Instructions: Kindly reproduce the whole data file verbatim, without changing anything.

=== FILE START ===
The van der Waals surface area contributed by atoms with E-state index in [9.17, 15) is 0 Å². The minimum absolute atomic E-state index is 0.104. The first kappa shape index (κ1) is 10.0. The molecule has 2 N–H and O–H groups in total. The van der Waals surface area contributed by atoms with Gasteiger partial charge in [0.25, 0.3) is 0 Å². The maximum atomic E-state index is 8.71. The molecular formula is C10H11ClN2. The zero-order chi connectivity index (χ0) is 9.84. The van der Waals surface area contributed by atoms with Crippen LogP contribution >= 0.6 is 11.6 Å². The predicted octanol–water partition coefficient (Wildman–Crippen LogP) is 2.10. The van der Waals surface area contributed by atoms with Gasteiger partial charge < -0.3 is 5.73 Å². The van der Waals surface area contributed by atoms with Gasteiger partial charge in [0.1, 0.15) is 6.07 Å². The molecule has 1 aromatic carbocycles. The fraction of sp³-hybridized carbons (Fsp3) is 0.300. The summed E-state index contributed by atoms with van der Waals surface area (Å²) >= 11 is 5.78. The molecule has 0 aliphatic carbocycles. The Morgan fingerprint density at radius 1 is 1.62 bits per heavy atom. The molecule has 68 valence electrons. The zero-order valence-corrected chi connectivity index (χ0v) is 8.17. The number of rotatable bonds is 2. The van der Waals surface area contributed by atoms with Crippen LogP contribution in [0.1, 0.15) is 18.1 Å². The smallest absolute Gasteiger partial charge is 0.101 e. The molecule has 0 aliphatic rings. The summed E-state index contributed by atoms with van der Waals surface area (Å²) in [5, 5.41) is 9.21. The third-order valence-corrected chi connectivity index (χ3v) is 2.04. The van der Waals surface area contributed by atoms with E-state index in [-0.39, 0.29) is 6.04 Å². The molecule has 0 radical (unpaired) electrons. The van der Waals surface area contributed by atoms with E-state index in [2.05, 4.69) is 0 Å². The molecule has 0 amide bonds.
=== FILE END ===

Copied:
The van der Waals surface area contributed by atoms with E-state index in [9.17, 15) is 0 Å². The minimum absolute atomic E-state index is 0.104. The first kappa shape index (κ1) is 10.0. The molecule has 2 N–H and O–H groups in total. The van der Waals surface area contributed by atoms with Gasteiger partial charge in [0.25, 0.3) is 0 Å². The maximum atomic E-state index is 8.71. The molecular formula is C10H11ClN2. The zero-order chi connectivity index (χ0) is 9.84. The van der Waals surface area contributed by atoms with Crippen LogP contribution >= 0.6 is 11.6 Å². The predicted octanol–water partition coefficient (Wildman–Crippen LogP) is 2.10. The van der Waals surface area contributed by atoms with Gasteiger partial charge < -0.3 is 5.73 Å². The van der Waals surface area contributed by atoms with Gasteiger partial charge in [0.1, 0.15) is 6.07 Å². The molecule has 1 aromatic carbocycles. The fraction of sp³-hybridized carbons (Fsp3) is 0.300. The summed E-state index contributed by atoms with van der Waals surface area (Å²) >= 11 is 5.78. The molecule has 0 aliphatic carbocycles. The Morgan fingerprint density at radius 1 is 1.62 bits per heavy atom. The molecule has 68 valence electrons. The zero-order valence-corrected chi connectivity index (χ0v) is 8.17. The number of rotatable bonds is 2. The van der Waals surface area contributed by atoms with Crippen LogP contribution in [0.1, 0.15) is 18.1 Å². The smallest absolute Gasteiger partial charge is 0.101 e. The molecule has 0 aliphatic rings. The summed E-state index contributed by atoms with van der Waals surface area (Å²) in [5, 5.41) is 9.21. The third-order valence-corrected chi connectivity index (χ3v) is 2.04. The van der Waals surface area contributed by atoms with E-state index in [-0.39, 0.29) is 6.04 Å². The molecule has 0 radical (unpaired) electrons. The van der Waals surface area contributed by atoms with E-state index in [2.05, 4.69) is 0 Å². The molecule has 0 amide bonds.